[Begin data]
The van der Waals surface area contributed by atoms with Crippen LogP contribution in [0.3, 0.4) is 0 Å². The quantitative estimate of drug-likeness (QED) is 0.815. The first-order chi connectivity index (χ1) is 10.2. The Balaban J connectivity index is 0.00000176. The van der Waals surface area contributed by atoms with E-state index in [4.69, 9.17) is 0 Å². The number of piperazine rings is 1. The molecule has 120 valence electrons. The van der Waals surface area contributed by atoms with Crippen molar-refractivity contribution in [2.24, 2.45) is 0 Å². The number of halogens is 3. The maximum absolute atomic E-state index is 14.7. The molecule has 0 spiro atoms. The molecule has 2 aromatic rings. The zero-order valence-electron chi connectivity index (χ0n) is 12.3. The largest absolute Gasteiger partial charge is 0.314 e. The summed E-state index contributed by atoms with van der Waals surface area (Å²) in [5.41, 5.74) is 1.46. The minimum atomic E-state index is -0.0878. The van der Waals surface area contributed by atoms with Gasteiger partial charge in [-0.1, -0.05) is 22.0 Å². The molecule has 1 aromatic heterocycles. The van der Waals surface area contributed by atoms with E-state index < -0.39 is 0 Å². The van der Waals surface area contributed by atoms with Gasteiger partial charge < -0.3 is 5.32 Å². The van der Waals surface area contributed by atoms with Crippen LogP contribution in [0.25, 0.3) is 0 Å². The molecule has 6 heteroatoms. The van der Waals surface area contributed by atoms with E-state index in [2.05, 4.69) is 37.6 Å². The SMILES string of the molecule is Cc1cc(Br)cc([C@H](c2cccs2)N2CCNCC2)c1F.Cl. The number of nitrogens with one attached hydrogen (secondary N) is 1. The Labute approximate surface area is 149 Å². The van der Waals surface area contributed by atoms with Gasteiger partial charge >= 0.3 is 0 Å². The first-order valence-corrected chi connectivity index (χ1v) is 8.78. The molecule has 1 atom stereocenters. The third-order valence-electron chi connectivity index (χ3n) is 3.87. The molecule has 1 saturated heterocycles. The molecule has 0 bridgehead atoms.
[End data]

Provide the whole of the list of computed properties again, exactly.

The van der Waals surface area contributed by atoms with Crippen LogP contribution in [0.3, 0.4) is 0 Å². The quantitative estimate of drug-likeness (QED) is 0.815. The first-order chi connectivity index (χ1) is 10.2. The Balaban J connectivity index is 0.00000176. The van der Waals surface area contributed by atoms with E-state index in [4.69, 9.17) is 0 Å². The number of piperazine rings is 1. The molecule has 120 valence electrons. The van der Waals surface area contributed by atoms with Crippen molar-refractivity contribution in [2.24, 2.45) is 0 Å². The number of halogens is 3. The maximum absolute atomic E-state index is 14.7. The molecule has 0 spiro atoms. The molecule has 2 aromatic rings. The zero-order valence-electron chi connectivity index (χ0n) is 12.3. The largest absolute Gasteiger partial charge is 0.314 e. The summed E-state index contributed by atoms with van der Waals surface area (Å²) in [5.41, 5.74) is 1.46. The minimum atomic E-state index is -0.0878. The van der Waals surface area contributed by atoms with Gasteiger partial charge in [-0.1, -0.05) is 22.0 Å². The molecule has 1 aromatic heterocycles. The van der Waals surface area contributed by atoms with E-state index < -0.39 is 0 Å². The van der Waals surface area contributed by atoms with Gasteiger partial charge < -0.3 is 5.32 Å². The van der Waals surface area contributed by atoms with Crippen LogP contribution in [0.25, 0.3) is 0 Å². The molecule has 6 heteroatoms. The van der Waals surface area contributed by atoms with E-state index in [2.05, 4.69) is 37.6 Å². The SMILES string of the molecule is Cc1cc(Br)cc([C@H](c2cccs2)N2CCNCC2)c1F.Cl. The number of nitrogens with one attached hydrogen (secondary N) is 1. The Labute approximate surface area is 149 Å². The van der Waals surface area contributed by atoms with Gasteiger partial charge >= 0.3 is 0 Å². The first-order valence-corrected chi connectivity index (χ1v) is 8.78. The molecule has 1 atom stereocenters. The third-order valence-electron chi connectivity index (χ3n) is 3.87. The molecule has 1 saturated heterocycles. The molecule has 0 bridgehead atoms.